How important was it to you that the movie retained the spirit of your story?
That was the main thing for me. Because, you know, we already have a lot of misrepresentation when it comes to sex work. It’s either a bit too glamorized or a bit too dehumanized. So I think that keeping it accurate to my actual experience was the most necessary thing. These experiences are taboo still, but it’s such a norm, this is something that could happen to anyone at any time. I wanted it to be a proper representation for just Black women in general—for sex workers, for Black sex workers. I really wanted it to represent us in the way that it really goes down.
I thought there was so much care given to the story and it really offered a different perspective on dancing and sex work, which we don’t always see given that kind of consideration in films. With this, do you feel like you’re in a position to break stereotypes around sex work?
I do and I’ve kind of always felt a sense of responsibility to properly represent that. And it’s mostly because I’m so comfortable in my sexuality. Even working in sex work, I was very sure of myself and sure of the reasons why. So I think it’s important for me to represent those girls, the girls that come from a good background and it’s not like they’ve been traumatized or that sex work is the last resort. It’s really a lifestyle and a certain confidence that comes with it. It’s important for me to represent that side of it.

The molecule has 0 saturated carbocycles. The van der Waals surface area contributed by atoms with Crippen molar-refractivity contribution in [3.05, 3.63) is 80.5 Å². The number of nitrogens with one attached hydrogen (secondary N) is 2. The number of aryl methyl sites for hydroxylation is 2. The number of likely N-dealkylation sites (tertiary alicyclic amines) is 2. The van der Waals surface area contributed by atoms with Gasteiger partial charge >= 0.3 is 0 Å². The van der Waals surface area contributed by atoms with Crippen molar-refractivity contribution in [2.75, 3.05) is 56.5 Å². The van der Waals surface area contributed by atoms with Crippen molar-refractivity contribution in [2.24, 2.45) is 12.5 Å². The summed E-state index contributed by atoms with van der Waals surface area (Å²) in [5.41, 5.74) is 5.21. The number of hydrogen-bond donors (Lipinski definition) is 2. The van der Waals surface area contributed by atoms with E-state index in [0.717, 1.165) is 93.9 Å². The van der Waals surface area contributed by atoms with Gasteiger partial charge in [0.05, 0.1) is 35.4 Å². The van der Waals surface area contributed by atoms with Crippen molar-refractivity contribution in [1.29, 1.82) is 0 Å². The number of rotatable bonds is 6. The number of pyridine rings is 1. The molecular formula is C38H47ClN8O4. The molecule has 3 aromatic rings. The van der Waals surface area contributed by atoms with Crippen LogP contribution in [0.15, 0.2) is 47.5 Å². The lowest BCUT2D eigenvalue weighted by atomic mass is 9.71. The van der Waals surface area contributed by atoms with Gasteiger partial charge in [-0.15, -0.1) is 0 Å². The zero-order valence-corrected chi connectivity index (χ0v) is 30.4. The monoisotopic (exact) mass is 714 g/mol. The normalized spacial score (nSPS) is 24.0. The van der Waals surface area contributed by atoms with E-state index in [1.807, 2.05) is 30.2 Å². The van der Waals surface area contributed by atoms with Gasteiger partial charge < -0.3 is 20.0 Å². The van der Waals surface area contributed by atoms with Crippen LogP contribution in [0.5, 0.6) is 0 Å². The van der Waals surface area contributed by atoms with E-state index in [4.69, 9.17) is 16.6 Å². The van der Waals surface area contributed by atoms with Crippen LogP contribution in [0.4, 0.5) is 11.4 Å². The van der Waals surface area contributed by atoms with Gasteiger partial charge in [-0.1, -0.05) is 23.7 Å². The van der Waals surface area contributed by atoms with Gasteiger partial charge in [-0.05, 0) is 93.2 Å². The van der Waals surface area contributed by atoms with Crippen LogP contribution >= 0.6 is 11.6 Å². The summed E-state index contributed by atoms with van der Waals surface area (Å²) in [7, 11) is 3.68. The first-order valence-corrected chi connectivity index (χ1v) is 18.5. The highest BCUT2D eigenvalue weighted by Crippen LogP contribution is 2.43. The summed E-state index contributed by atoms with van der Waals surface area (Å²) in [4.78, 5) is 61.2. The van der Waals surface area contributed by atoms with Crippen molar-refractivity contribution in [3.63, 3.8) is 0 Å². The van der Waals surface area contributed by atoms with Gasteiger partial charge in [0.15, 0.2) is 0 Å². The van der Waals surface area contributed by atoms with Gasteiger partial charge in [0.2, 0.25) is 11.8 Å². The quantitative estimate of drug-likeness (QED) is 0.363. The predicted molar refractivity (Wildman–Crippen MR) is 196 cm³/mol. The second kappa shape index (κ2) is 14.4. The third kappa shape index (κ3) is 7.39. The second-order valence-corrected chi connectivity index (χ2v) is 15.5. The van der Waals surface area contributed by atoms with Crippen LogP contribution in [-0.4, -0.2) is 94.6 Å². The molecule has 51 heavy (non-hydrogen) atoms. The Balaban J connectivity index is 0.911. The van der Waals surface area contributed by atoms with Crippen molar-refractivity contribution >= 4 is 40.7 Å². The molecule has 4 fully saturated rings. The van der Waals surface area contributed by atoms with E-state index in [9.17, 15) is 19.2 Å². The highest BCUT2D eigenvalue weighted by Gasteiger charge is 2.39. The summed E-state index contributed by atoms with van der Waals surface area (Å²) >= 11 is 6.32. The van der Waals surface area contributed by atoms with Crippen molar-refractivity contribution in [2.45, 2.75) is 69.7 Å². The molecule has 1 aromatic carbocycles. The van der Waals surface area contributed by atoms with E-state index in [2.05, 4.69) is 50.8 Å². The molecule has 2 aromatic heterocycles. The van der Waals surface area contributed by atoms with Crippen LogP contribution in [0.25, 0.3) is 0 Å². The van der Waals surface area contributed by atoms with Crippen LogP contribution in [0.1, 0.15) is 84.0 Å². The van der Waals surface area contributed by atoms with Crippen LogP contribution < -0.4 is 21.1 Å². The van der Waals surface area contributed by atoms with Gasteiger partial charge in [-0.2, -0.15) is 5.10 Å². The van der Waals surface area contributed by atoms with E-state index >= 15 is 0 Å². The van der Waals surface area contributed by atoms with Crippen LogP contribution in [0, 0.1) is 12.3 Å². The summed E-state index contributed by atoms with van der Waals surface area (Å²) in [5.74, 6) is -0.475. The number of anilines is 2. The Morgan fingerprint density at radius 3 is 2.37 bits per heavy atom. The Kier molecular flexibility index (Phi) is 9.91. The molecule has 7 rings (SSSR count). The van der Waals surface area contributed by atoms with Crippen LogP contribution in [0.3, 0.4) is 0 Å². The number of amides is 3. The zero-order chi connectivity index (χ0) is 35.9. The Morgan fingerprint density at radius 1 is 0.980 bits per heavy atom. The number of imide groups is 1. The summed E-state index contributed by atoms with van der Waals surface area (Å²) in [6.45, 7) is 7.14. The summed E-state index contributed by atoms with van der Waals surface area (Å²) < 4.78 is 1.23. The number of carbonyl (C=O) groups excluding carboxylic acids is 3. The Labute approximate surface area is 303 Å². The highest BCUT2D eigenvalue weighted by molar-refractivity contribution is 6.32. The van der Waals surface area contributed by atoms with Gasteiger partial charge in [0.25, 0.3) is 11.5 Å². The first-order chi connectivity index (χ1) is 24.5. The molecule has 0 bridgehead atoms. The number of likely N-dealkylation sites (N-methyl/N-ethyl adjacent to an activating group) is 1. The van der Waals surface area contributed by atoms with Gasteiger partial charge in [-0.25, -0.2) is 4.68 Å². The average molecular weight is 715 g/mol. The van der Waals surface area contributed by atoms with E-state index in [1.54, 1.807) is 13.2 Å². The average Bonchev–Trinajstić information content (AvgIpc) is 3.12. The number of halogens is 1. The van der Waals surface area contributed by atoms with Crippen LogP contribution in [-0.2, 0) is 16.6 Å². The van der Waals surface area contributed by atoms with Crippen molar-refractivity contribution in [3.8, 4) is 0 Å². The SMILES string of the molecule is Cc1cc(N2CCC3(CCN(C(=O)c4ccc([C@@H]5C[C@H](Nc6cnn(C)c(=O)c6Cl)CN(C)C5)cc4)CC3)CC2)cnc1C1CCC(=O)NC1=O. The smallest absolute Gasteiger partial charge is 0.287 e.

I remember there was a tweet after your thread had gone viral where you had corrected director Ava DuVernay for making an assumption about where you had grown up because of your line of work. What’s the biggest misconception that you would want to set the record straight on?